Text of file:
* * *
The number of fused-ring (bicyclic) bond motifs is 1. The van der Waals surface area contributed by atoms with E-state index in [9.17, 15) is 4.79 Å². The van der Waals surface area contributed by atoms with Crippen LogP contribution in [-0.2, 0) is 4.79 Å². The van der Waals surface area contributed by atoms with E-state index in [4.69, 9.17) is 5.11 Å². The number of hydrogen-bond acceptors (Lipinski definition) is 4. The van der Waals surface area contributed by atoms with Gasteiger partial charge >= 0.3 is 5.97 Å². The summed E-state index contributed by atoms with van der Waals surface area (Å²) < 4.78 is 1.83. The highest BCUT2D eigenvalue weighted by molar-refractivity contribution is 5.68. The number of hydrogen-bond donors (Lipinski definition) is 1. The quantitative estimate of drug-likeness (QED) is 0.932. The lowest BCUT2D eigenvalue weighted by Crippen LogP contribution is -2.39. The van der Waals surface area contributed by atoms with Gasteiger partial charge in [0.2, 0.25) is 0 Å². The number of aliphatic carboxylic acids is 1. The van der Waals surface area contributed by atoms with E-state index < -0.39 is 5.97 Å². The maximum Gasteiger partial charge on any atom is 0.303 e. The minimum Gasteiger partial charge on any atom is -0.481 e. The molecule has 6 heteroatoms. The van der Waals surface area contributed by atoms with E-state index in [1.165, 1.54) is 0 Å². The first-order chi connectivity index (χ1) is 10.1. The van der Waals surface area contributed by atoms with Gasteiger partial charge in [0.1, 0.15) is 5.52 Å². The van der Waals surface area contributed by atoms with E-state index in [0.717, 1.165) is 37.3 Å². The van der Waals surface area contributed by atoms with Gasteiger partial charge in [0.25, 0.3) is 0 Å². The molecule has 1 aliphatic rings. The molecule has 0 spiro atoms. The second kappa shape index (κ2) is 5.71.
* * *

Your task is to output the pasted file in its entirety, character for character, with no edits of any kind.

The number of fused-ring (bicyclic) bond motifs is 1. The van der Waals surface area contributed by atoms with E-state index in [9.17, 15) is 4.79 Å². The van der Waals surface area contributed by atoms with Crippen LogP contribution in [-0.2, 0) is 4.79 Å². The van der Waals surface area contributed by atoms with E-state index in [4.69, 9.17) is 5.11 Å². The number of hydrogen-bond acceptors (Lipinski definition) is 4. The van der Waals surface area contributed by atoms with Gasteiger partial charge >= 0.3 is 5.97 Å². The summed E-state index contributed by atoms with van der Waals surface area (Å²) < 4.78 is 1.83. The highest BCUT2D eigenvalue weighted by molar-refractivity contribution is 5.68. The number of hydrogen-bond donors (Lipinski definition) is 1. The quantitative estimate of drug-likeness (QED) is 0.932. The lowest BCUT2D eigenvalue weighted by Crippen LogP contribution is -2.39. The van der Waals surface area contributed by atoms with Gasteiger partial charge in [0.2, 0.25) is 0 Å². The number of aliphatic carboxylic acids is 1. The van der Waals surface area contributed by atoms with E-state index < -0.39 is 5.97 Å². The maximum Gasteiger partial charge on any atom is 0.303 e. The minimum Gasteiger partial charge on any atom is -0.481 e. The molecule has 6 heteroatoms. The van der Waals surface area contributed by atoms with E-state index in [1.165, 1.54) is 0 Å². The first-order chi connectivity index (χ1) is 10.1. The van der Waals surface area contributed by atoms with Gasteiger partial charge in [0.1, 0.15) is 5.52 Å². The van der Waals surface area contributed by atoms with E-state index in [0.717, 1.165) is 37.3 Å². The van der Waals surface area contributed by atoms with Gasteiger partial charge in [0.25, 0.3) is 0 Å². The molecule has 1 aliphatic rings. The molecule has 0 spiro atoms. The second kappa shape index (κ2) is 5.71.